Step aside, OS X and Vista. The makers of the Firefox web browser have released a concept called Aurora, a future web surfing tool that embeds social media functionality to allow you to debate and share data with friends.
Aurora is a beautiful concept. As you surf the web, you see an Apple OS X-type fluid interface, in which data are grouped into objects and float in three-dimensional spatial views. You can call friends for video chat, manipulate web objects inside the browser, and most important collaborate in sharing, updating, or building information sets. The concept video shows two farmers debating weather and crop conditions by tossing charts easily at each other over morning coffee.
This all points to three things:
1. The future that Charlene Li predicted, in which social media will become “like air” and a simple utility you can plug into, not a web site you visit, is coming.
2. The makers of software or computer operating systems such as Vista are doomed, as more powerful web browsers turn the entire internet into the free software you need to do anything.
3. Consumers will embrace this as they spend more time creating and sharing content, and less time passively receiving it. That doesn’t bode well for advertisers who rely on intercepting consumers as they watch things, as consumers find it easier to create and click away.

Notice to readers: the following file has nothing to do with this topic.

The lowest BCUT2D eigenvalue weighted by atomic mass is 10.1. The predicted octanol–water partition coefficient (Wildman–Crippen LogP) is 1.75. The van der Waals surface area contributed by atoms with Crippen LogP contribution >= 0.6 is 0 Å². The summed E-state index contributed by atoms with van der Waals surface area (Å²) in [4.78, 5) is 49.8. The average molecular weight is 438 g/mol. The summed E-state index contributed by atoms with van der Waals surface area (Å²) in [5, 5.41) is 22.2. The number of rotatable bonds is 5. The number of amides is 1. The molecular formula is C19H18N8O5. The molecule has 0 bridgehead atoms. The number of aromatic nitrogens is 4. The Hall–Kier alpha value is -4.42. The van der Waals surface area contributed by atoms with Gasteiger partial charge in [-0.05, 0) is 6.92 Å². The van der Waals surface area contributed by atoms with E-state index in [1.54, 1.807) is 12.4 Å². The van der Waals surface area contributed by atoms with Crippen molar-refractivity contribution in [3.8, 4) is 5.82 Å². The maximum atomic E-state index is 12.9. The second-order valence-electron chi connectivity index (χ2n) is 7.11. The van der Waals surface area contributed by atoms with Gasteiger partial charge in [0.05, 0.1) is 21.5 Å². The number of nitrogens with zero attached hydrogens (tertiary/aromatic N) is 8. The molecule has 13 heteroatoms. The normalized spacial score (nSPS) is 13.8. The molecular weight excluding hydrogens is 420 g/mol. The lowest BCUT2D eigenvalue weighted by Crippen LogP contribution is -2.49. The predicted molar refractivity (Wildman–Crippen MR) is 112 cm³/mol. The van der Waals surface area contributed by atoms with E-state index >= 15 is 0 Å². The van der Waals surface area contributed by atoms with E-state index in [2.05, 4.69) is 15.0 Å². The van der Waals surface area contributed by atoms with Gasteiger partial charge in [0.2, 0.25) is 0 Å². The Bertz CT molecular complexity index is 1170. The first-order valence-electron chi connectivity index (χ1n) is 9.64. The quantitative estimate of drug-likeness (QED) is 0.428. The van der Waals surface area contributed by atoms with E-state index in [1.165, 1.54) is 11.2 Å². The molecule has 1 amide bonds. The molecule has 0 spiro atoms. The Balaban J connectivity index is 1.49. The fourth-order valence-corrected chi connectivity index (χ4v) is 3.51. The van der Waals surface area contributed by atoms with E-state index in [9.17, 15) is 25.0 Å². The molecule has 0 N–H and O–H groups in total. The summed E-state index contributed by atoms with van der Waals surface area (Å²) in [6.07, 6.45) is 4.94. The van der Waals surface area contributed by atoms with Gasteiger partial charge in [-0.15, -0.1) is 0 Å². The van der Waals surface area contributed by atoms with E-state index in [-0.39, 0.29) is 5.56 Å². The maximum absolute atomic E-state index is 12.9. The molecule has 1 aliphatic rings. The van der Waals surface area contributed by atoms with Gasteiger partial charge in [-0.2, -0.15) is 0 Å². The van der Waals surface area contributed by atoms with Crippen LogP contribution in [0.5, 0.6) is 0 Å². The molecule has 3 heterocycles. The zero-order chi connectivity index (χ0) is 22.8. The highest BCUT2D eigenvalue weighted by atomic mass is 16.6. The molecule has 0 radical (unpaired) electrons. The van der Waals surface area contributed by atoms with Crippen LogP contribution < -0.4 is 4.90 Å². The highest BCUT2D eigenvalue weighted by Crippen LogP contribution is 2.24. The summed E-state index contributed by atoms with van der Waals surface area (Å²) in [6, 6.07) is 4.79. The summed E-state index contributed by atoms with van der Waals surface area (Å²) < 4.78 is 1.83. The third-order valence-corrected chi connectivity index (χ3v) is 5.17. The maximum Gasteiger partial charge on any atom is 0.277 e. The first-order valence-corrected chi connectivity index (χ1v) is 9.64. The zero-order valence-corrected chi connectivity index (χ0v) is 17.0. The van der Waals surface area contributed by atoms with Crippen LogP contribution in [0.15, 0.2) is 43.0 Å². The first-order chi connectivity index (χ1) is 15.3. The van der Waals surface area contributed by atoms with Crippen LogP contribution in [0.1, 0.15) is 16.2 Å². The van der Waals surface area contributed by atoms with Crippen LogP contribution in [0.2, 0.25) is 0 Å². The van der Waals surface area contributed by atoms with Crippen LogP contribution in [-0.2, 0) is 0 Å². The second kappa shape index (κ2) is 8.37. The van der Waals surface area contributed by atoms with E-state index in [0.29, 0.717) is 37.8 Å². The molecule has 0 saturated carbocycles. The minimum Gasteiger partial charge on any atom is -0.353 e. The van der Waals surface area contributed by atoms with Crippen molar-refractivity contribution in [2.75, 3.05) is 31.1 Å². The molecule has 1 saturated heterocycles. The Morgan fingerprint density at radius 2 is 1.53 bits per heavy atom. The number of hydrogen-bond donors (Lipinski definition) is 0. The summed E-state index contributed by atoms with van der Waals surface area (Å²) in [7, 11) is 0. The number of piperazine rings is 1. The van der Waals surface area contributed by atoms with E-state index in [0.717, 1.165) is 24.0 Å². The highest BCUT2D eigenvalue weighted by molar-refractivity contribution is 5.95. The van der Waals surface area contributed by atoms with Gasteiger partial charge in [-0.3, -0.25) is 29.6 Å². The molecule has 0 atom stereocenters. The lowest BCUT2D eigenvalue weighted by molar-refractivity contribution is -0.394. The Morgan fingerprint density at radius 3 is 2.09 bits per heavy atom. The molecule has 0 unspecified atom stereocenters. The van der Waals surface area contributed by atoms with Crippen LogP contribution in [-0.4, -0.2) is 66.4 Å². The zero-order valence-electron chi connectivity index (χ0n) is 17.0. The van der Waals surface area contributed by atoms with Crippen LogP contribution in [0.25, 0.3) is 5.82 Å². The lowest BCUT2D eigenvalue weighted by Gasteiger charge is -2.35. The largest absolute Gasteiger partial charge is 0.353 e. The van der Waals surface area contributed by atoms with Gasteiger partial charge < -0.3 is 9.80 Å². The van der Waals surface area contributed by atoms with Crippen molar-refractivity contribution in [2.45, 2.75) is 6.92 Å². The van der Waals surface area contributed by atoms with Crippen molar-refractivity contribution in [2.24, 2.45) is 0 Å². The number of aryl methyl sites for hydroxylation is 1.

More details at adaptivepath.com/aurora.
Holy devastation, ad man. A little add-on to Firefox called Adblock Plus is getting buzz in the blogosphere by allowing consumers to wipe off all forms of advertising from web pages. No more pop-ups, video-in-banners, refinance offers, or personalized text ads from Google. All gone.
What would happen if the gold rush of advertisers panning for consumers on the Internet went dry? Industry experts say web sites might have to make money the old fashioned way, by charging admission. Good news is it’s an add-on, and not many consumers like mucking around with web browsers that work fine already, thank you. Bad news is 2.5 million people around the world have downloaded it already, and adoption is climbing at about 300,000 to 400,000 users per month.
One intriguing scenario is that if ad-blocking software did take off, search engine marketing (SEM) on Google might become even more dominant over banner advertising on web sites. Consumers punching keywords into search engines will still want to see paid search results with the organic listings, because those little text ads match exactly what they are looking for. Banner advertisers and ad networks, with their very cool but intrusive behavioral targeting, might lose far more as nytimes.com fills up with lots of white space. And pity the poor newspapers, already hammered by falling advertising revenue in print, if their online slips too.
‘Course, ad-blocking may white out SEM too. I’d give you a link to the Adblock site, but frankly, I’m too scared.